group of indigenous peoples in North America

The Ojibwe, Ojibwa, Chippewa, or Saulteaux are an Anishinaabe people in what is currently southern Canada and the northern United States.


  • Englishman, although you have conquered the French you have not yet conquered us! We are not your slaves. These lakes, these woods and mountains, were left to us by our ancestors. They are our inheritance; and we will part with them to none. Your nation supposes that we, like the white people, cannot live without bread, and pork and beef! But, you ought to know, that He, the Great Spirit and Master of Life, has provided food for us, in these spacious lakes, and on these woody mountains.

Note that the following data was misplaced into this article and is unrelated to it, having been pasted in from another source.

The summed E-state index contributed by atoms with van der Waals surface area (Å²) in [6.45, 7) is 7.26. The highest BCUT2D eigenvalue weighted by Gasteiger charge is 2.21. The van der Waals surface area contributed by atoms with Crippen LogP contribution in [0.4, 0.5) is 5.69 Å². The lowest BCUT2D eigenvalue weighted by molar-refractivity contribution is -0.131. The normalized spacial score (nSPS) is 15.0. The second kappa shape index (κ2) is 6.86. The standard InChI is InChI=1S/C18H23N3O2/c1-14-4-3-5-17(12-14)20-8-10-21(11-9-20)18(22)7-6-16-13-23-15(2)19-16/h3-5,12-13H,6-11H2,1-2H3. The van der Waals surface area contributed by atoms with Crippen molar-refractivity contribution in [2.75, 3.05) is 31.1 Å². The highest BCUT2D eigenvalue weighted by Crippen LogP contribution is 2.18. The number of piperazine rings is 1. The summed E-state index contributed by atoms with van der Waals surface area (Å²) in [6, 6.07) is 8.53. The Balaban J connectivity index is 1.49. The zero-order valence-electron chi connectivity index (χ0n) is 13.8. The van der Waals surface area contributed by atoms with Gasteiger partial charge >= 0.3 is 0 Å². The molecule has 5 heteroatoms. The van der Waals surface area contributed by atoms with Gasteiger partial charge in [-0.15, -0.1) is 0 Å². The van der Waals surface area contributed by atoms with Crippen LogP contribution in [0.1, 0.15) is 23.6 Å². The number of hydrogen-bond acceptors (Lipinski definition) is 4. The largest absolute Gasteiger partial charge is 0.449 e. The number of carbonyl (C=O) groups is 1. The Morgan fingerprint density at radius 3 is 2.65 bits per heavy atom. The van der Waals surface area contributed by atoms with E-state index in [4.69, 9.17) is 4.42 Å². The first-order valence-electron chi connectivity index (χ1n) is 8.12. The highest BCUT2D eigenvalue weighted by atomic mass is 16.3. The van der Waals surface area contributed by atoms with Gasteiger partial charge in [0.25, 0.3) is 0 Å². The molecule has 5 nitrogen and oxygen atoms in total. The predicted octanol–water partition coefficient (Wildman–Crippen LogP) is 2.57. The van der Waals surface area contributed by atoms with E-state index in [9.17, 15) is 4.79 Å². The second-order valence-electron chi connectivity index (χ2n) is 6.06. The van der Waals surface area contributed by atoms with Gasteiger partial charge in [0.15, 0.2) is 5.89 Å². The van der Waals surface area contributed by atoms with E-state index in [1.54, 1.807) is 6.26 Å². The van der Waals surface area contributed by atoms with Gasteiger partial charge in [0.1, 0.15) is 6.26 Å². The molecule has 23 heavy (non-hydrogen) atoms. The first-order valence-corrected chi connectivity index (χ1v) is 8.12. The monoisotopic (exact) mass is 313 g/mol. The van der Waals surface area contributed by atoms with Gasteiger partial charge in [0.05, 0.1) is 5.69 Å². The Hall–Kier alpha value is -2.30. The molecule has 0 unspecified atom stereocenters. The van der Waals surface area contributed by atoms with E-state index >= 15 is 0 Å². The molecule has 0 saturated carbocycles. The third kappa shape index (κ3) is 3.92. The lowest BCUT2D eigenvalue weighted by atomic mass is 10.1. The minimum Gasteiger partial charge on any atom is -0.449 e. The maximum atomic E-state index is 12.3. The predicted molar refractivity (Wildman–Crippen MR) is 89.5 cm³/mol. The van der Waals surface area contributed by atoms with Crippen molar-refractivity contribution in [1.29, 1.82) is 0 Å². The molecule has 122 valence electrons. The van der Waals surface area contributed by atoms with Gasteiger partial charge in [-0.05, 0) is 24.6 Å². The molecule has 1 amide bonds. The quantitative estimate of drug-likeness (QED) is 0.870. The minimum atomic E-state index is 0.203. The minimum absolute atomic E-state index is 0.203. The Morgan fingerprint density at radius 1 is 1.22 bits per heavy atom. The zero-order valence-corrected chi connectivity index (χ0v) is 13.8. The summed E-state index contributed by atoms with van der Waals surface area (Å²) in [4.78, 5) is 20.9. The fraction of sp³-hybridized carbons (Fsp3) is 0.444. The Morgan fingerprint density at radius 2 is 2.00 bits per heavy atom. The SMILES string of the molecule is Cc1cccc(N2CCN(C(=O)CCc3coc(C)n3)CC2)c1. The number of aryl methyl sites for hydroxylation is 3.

• Minavavana, Ojibwa Chief, 1760 statement, as cited in "Wampum at Niagara: The Royal Proclamation, Canadian Legal History, and Self-Government," in Aboriginal and Treaty Rights in Canada: Essays on Law, Equality, and Respect for Difference, (Vancouver: University of British Columbia Press, 1997), 155-172

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